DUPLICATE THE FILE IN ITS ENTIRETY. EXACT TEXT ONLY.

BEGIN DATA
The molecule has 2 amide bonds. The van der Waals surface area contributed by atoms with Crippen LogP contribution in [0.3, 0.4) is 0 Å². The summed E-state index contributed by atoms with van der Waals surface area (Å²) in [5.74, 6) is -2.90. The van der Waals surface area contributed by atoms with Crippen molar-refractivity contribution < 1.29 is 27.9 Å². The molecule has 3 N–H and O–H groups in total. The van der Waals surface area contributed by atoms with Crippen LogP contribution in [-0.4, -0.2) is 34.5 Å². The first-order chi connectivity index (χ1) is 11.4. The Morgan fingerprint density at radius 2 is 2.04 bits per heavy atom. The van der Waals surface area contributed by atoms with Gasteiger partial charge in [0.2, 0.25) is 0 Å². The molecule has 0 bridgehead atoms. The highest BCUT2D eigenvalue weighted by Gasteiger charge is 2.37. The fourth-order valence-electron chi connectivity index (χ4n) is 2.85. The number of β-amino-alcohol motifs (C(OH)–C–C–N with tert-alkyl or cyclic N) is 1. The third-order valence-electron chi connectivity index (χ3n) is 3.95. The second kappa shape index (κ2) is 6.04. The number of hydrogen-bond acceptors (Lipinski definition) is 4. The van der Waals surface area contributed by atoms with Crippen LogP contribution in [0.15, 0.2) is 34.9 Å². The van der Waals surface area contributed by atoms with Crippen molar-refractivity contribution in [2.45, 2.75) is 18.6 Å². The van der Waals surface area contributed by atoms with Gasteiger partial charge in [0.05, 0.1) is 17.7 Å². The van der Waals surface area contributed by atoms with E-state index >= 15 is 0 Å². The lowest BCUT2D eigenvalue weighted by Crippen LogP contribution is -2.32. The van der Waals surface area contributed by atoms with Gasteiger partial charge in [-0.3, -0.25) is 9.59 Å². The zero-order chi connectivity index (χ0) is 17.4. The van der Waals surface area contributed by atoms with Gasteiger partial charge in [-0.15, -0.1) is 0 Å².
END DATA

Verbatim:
The molecule has 2 amide bonds. The van der Waals surface area contributed by atoms with Crippen LogP contribution in [0.3, 0.4) is 0 Å². The summed E-state index contributed by atoms with van der Waals surface area (Å²) in [5.74, 6) is -2.90. The van der Waals surface area contributed by atoms with Crippen molar-refractivity contribution < 1.29 is 27.9 Å². The molecule has 3 N–H and O–H groups in total. The van der Waals surface area contributed by atoms with Crippen LogP contribution in [-0.4, -0.2) is 34.5 Å². The first-order chi connectivity index (χ1) is 11.4. The Morgan fingerprint density at radius 2 is 2.04 bits per heavy atom. The van der Waals surface area contributed by atoms with Gasteiger partial charge in [0.2, 0.25) is 0 Å². The molecule has 0 bridgehead atoms. The highest BCUT2D eigenvalue weighted by Gasteiger charge is 2.37. The fourth-order valence-electron chi connectivity index (χ4n) is 2.85. The number of β-amino-alcohol motifs (C(OH)–C–C–N with tert-alkyl or cyclic N) is 1. The third-order valence-electron chi connectivity index (χ3n) is 3.95. The second kappa shape index (κ2) is 6.04. The number of hydrogen-bond acceptors (Lipinski definition) is 4. The van der Waals surface area contributed by atoms with Crippen LogP contribution in [0.15, 0.2) is 34.9 Å². The van der Waals surface area contributed by atoms with Crippen molar-refractivity contribution in [2.45, 2.75) is 18.6 Å². The van der Waals surface area contributed by atoms with Gasteiger partial charge in [0.05, 0.1) is 17.7 Å². The van der Waals surface area contributed by atoms with E-state index >= 15 is 0 Å². The lowest BCUT2D eigenvalue weighted by Crippen LogP contribution is -2.32. The van der Waals surface area contributed by atoms with Gasteiger partial charge in [-0.3, -0.25) is 9.59 Å². The zero-order chi connectivity index (χ0) is 17.4. The van der Waals surface area contributed by atoms with Gasteiger partial charge in [-0.15, -0.1) is 0 Å².